Problem about train loss

Recently I use a CNN to estimate whether two images are similar or not. But a problem occurred during training. When I train the network, the train loss usually kept 0 or 0.69 without any trend of decline. Hope there are someone can help me…
The size of the input image is 246x192.
the network and training code are as follows:

import math
import torch.nn as nn
import torch.nn.functional as F

class BasicBlock(nn.Module):
    expansion = 1

    def __init__(self, inplanes, planes, stride=1, downsample=None):
        super(BasicBlock, self).__init__()
        self.conv1 = nn.Conv2d(inplanes, planes, 3, padding=1)
        self.bn1 = nn.BatchNorm2d(planes)
        self.relu = nn.ReLU(inplace=True)
        self.conv2 = nn.Conv2d(planes, planes, 3, padding=1)
        self.bn2 = nn.BatchNorm2d(planes)
        self.downsample = nn.Conv2d(inplanes, planes, 1)
        self.stride = stride

    def forward(self, x):
        residual = x
        out = self.conv1(x)
        out = self.bn1(out)
        out = self.relu(out)
        out = self.conv2(out)
        out = self.bn2(out)

        if self.downsample is not None:
            residual = self.downsample(x)

        out += residual
        out = self.relu(out)
        return out

class ResCompare(nn.Module):
    def __init__(self):
        super(ResCompare, self).__init__()
        self.conv1 = nn.Conv2d(2, 32, 5, padding=2, bias=False)
        self.bn1 = nn.BatchNorm2d(32)
        self.relu1 = nn.ReLU(inplace=True)
        self.max_pool = nn.MaxPool2d(2)
        self.layer1 = BasicBlock(32, 64)
        self.layer2 = BasicBlock(64, 128)
        self.layer3 = BasicBlock(128, 256)
        self.layer4 = BasicBlock(256, 512)
        self.fc1 = nn.Linear(92160, 2)
        self.dropout = nn.Dropout2d(p=0.5)

        for m in self.modules():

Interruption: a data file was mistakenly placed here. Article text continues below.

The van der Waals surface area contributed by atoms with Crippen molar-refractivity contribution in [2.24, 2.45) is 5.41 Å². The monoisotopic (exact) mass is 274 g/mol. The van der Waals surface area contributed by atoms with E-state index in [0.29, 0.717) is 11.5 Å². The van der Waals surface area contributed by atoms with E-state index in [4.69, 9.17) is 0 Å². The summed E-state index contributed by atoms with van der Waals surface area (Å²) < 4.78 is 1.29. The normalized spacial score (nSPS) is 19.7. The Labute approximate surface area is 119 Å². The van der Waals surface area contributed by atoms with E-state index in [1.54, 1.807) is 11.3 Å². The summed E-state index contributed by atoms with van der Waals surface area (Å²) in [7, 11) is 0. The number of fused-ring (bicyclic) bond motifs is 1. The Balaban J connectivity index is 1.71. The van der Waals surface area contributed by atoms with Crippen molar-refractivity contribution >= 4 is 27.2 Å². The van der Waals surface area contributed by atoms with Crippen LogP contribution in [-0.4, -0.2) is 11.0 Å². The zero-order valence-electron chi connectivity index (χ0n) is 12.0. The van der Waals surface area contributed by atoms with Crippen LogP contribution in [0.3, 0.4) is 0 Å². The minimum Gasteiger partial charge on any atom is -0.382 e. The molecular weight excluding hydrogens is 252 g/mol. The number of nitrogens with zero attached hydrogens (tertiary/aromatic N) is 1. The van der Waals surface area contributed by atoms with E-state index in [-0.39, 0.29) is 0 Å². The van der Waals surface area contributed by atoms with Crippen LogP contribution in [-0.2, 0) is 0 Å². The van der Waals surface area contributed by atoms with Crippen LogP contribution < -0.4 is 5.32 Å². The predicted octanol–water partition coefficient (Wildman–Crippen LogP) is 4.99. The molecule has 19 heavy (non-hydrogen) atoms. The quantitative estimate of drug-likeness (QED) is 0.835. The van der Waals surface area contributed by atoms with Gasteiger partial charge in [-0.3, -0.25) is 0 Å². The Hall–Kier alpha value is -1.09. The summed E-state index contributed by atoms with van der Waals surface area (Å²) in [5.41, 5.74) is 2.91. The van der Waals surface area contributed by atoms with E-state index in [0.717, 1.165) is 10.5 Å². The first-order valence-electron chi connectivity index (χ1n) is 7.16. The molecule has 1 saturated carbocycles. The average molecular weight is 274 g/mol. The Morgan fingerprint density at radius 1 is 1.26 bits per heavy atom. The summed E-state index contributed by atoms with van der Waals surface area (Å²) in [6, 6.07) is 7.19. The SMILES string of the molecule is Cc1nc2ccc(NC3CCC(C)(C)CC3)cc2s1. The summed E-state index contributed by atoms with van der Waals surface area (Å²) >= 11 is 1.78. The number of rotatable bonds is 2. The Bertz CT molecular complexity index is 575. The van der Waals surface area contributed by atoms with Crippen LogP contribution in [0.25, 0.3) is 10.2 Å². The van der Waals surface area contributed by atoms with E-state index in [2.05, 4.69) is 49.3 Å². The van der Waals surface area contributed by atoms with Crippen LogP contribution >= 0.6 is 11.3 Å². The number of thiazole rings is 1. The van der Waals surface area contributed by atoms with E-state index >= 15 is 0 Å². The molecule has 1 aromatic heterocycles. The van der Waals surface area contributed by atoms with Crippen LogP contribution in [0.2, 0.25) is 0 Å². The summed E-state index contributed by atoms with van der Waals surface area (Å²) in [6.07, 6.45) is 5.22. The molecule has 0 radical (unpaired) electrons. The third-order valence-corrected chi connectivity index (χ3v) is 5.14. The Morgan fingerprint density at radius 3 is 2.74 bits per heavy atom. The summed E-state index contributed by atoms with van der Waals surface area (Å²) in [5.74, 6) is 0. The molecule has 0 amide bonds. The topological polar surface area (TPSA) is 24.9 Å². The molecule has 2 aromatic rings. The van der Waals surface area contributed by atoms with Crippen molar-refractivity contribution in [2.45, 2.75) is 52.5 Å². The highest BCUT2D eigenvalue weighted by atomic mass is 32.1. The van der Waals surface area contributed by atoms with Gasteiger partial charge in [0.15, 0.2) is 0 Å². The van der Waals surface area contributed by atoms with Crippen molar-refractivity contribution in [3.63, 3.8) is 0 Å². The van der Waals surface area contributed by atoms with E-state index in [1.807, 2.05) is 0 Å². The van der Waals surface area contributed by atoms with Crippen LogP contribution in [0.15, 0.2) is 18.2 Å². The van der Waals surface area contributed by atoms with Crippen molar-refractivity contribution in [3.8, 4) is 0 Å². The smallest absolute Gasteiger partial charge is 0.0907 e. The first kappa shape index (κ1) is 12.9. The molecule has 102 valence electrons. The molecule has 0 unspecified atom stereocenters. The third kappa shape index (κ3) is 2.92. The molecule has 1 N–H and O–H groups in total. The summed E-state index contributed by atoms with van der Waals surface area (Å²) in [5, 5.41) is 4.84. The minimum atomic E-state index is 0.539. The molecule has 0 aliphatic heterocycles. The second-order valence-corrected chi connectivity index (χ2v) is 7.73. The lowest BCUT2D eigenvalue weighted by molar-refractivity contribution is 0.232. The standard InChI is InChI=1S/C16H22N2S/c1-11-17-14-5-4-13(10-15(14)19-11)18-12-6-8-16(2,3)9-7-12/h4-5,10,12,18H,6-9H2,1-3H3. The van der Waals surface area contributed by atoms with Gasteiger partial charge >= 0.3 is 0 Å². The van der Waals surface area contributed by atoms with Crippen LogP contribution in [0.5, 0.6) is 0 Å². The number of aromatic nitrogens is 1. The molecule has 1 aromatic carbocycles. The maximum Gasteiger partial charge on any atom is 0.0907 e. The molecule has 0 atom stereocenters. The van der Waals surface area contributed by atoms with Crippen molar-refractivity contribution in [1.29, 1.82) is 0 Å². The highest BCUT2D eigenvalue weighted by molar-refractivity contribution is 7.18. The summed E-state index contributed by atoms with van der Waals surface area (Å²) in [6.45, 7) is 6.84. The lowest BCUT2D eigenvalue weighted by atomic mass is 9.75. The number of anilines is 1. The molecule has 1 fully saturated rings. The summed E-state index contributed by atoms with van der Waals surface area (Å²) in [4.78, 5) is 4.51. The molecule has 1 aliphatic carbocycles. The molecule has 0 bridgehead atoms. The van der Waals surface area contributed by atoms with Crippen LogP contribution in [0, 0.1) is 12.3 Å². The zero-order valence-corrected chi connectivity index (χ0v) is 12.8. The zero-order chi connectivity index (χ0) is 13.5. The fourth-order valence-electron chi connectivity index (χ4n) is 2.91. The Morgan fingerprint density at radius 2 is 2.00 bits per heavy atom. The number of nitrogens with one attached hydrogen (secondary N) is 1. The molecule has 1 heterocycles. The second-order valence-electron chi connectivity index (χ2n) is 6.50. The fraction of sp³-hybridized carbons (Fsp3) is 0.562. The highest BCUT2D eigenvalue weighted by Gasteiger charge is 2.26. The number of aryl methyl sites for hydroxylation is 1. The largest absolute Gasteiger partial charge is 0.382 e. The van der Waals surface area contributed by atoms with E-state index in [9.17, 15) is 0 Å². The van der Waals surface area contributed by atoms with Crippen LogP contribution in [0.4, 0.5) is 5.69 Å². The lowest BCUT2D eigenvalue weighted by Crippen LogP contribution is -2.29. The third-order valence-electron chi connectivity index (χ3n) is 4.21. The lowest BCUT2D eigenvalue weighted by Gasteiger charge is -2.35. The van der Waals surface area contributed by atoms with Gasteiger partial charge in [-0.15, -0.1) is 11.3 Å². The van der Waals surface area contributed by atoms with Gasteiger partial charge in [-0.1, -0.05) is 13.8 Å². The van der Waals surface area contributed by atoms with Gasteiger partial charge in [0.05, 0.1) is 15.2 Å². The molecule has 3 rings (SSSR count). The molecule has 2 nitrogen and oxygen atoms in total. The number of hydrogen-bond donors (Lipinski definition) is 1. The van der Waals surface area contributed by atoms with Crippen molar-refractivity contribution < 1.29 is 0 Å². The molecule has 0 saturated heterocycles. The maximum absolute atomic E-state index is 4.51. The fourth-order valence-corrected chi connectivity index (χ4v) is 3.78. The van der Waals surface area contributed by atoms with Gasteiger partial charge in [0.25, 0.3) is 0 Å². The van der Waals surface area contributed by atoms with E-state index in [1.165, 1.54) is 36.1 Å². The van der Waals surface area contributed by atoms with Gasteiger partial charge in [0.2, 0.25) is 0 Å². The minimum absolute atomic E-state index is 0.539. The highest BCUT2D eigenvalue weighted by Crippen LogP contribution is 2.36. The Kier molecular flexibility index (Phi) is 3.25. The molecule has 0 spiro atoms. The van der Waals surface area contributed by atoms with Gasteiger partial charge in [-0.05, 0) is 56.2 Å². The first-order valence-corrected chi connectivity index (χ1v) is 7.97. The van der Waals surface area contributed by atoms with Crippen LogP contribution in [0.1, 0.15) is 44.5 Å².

if isinstance(m, nn.Conv2d):
                n = m.kernel_size[0] * m.kernel_size[1] * m.out_channels
      , math.sqrt(2. / n))
            elif isinstance(m, nn.BatchNorm2d):

    def forward(self, x):
        x = self.relu1(self.bn1(self.conv1(x)))
        x = self.max_pool(x)
        x = self.layer1(x)
        x = F.max_pool2d(x, 2)
        x = self.layer2(x)
        x = F.max_pool2d(x, 2)
        x = self.layer3(x)
        x = F.max_pool2d(x, 2)
        x = self.layer4(x)

        x = x.view(x.size()[0], -1)  
        x = self.fc1(x)
        x = self.dropout(x)

        return x


import os
import torch
import sys
from torch.autograd import Variable
import torch.nn as nn
import as Data
import rescompare
import dataprocess

os.environ["CUDA_VISIBLE_DEVICES"] = "0"
N = 5

cnn = rescompare.ResCompare().cuda()
optimizer = torch.optim.Adam(cnn.parameters(), learning_rate, weight_decay=1e-4)
loss_func = nn.CrossEntropyLoss()

x_train, y_train ="train")
train_data = Data.TensorDataset(x_train, y_train)
train_loader = Data.DataLoader(

for epoch in range(0, N):
    for step, (x_batch, y_batch) in enumerate(train_loader):
        x_var = Variable(x_batch).cuda()
        y_var = Variable(y_batch).cuda().long()
        netout = cnn(x_var)
        loss = loss_func(netout, y_var)
        if step % 36 == 0:
            print('epoch {},step {}/50,Train Loss: {:.6f}'.format(epoch + 1, (step // 36) + 1, loss.item()))
            print('\n'), modelpath)

Your code looks like a classification task and I’m not sure where you are checking, if two images look similar or not.